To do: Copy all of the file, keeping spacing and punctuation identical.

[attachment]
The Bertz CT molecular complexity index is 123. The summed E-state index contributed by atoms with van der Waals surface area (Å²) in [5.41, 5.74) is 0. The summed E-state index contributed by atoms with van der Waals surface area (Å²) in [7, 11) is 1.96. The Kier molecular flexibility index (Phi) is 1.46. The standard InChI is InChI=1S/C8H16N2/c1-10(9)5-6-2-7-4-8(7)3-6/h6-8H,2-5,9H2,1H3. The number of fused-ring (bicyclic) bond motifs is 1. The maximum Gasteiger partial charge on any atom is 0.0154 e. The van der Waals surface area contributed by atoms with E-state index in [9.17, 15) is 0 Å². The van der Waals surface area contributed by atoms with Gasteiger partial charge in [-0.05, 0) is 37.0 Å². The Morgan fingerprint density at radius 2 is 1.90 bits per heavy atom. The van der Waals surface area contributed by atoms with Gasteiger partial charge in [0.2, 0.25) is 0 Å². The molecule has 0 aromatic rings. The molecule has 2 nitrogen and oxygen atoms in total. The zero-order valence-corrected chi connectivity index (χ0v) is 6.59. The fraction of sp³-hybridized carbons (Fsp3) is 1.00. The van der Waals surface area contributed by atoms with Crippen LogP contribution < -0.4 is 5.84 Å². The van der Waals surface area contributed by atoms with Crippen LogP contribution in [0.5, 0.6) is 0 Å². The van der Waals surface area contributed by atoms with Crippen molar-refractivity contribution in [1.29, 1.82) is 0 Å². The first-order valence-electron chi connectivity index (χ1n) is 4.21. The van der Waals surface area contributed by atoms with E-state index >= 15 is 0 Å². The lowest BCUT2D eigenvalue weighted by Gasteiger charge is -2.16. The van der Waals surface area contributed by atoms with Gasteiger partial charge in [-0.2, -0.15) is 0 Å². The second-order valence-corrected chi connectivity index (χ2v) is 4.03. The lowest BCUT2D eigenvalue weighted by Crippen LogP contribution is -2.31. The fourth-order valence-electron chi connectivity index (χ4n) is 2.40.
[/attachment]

The Bertz CT molecular complexity index is 123. The summed E-state index contributed by atoms with van der Waals surface area (Å²) in [5.41, 5.74) is 0. The summed E-state index contributed by atoms with van der Waals surface area (Å²) in [7, 11) is 1.96. The Kier molecular flexibility index (Phi) is 1.46. The standard InChI is InChI=1S/C8H16N2/c1-10(9)5-6-2-7-4-8(7)3-6/h6-8H,2-5,9H2,1H3. The number of fused-ring (bicyclic) bond motifs is 1. The maximum Gasteiger partial charge on any atom is 0.0154 e. The van der Waals surface area contributed by atoms with E-state index in [9.17, 15) is 0 Å². The van der Waals surface area contributed by atoms with Gasteiger partial charge in [-0.05, 0) is 37.0 Å². The Morgan fingerprint density at radius 2 is 1.90 bits per heavy atom. The van der Waals surface area contributed by atoms with Gasteiger partial charge in [0.2, 0.25) is 0 Å². The molecule has 0 aromatic rings. The molecule has 2 nitrogen and oxygen atoms in total. The zero-order valence-corrected chi connectivity index (χ0v) is 6.59. The fraction of sp³-hybridized carbons (Fsp3) is 1.00. The van der Waals surface area contributed by atoms with Crippen LogP contribution < -0.4 is 5.84 Å². The van der Waals surface area contributed by atoms with Crippen LogP contribution in [0.5, 0.6) is 0 Å². The van der Waals surface area contributed by atoms with Crippen molar-refractivity contribution in [1.29, 1.82) is 0 Å². The first-order valence-electron chi connectivity index (χ1n) is 4.21. The van der Waals surface area contributed by atoms with E-state index >= 15 is 0 Å². The lowest BCUT2D eigenvalue weighted by Gasteiger charge is -2.16. The van der Waals surface area contributed by atoms with Gasteiger partial charge in [-0.2, -0.15) is 0 Å². The second-order valence-corrected chi connectivity index (χ2v) is 4.03. The lowest BCUT2D eigenvalue weighted by Crippen LogP contribution is -2.31. The fourth-order valence-electron chi connectivity index (χ4n) is 2.40.